“Jaroslav (Kulhavy) asked me a few times during the year to race with him again. It began to make me think… . and then when I started to train for the Wines2Whales in October I realised that I quickly gained shape like in previous years,” Sauser says.
Czech Kulhavy was, of course, Sauser’s partner in two of his victories and will be at his side on March 19 as Team Investec Songo Specialized. Backing them will be two highly accomplished support teams, which Sauser says was also a factor in making him decide to race again.
The back up will come from Team NAD Pro MTB’s South African pairing of Nico Bell and Gawie Combrinck and American/Costa Rican combination of Howard Grotts and Paolo Montoya (Spur Songo Specialized) . In recent years support teams have become fundamental to Absa Cape Epic success and the recruitment of two quality pairings is a clear signal of Investec Songo Specialized’s intentions.
Sauser’s comments on how he feels after his year-long break from competition also leave you in little doubt: “I have never been more motivated – meaning I am fresh in my mind and my body,” he says.
Asked if being the first to six wins was a factor in his return, Sauser says his yearning to succeed remained the same as when he first took the title back in 2006. “The sixth (win) is for the books and statistics … which I am sure will make me proud when I’m looking back.”
The Sauser and Kulhavy combination has won both of the Cape Epics they have competed in and the Swiss legend has described his partner as perhaps the most powerful cyclist he has ever ridden alongside.
Kulhavy won the Olympic gold medial in 2012 and silver in 2016. He has won the cross country and marathon world championships once each and in 2011 also took home the cross country World Cup series title.
Although he will be targeting the World Cup circuit again this year, the Cape Epic remains a major priority: “It is a big challenge to try to win,” Kulhavy says. “Christoph is coming back from retirement, so it's an amazing challenge for us and for our whole team as well.”
Both are alert to the fact that the field will be exceptionally strong this year. “There are many really good teams in the overall standing, and very fast teams just for a stage win,” Kulhavy comments. “It will be quite hard to keep concentrating day-by-day on (racing against) this strong field.”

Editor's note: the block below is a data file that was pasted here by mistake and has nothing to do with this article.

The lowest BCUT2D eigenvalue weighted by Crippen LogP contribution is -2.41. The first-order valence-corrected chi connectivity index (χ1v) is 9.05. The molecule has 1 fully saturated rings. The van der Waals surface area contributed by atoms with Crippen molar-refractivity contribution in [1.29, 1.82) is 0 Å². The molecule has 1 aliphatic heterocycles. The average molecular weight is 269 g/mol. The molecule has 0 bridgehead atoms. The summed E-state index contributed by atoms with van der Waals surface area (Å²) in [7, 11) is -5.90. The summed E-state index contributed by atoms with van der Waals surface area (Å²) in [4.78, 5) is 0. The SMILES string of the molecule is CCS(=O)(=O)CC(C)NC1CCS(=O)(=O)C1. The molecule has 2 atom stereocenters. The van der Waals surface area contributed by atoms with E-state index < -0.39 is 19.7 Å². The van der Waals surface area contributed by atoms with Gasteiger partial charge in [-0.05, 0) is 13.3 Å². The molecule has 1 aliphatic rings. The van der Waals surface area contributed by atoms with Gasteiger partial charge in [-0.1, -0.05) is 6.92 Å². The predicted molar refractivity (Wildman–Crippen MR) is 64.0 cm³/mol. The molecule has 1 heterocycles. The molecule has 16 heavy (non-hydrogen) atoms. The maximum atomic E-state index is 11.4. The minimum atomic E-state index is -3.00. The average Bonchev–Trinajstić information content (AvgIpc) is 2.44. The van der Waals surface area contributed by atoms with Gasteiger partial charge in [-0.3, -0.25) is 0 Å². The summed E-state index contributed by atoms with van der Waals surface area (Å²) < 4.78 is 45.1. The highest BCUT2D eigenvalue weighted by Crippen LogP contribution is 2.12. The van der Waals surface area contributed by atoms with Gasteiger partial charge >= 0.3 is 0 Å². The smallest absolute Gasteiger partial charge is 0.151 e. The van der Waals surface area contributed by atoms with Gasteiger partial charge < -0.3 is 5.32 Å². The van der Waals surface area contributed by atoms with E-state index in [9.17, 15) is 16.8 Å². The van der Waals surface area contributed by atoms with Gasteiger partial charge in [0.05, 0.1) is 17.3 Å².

Sauser says winning would “probably need the same strengths as two years ago, but the big difference will be the density of the field … there are many more teams with backups”.
He will be able to fall back on his extensive knowledge of the Western Cape, where he spends chunks of time throughout the year. “It will be my first time racing properly in Hermanus and I am looking forward to it. Greyton I know from the 2104 Absa Cape Epic and Grabouw I know like my own pocket from previous Epics and especially the Wines2Whales.”
Based in Stellenbosch when he is in South Africa, Sauser often trains in the areas where the race is staged.
“I had three very good build up weeks before Christmas in Stellenbosch. Then last month I was at home in Switzerland, where I took it easy for one week and then three weeks of great training again, which included lots of back country skiing, snow biking, running and gym.”
Now he is back in South Africa for the Attakwas Extreme, the Grabouw leg of the National MTB Series and the Tankwa Trek, which he will ride with New Zealander Sam Gaze. He will then return home before heading back to South Africa for a few events before the Absa Cape Epic.
He is looking forward to the “challenge of winning the Tour de France of mountain biking”, raising awareness for the songo.info charity and having “the very best team and equipment supporting us”.
Kulhavy will arrive in South Africa six days before the race “as usual” after a series of training camps and then racing in Cyprus.
He says he is a great fan of mountain biking in this country: “I like riding through winelands and a lot of singletrack and technical sections … there is nothing boring and the weather is also perfect.”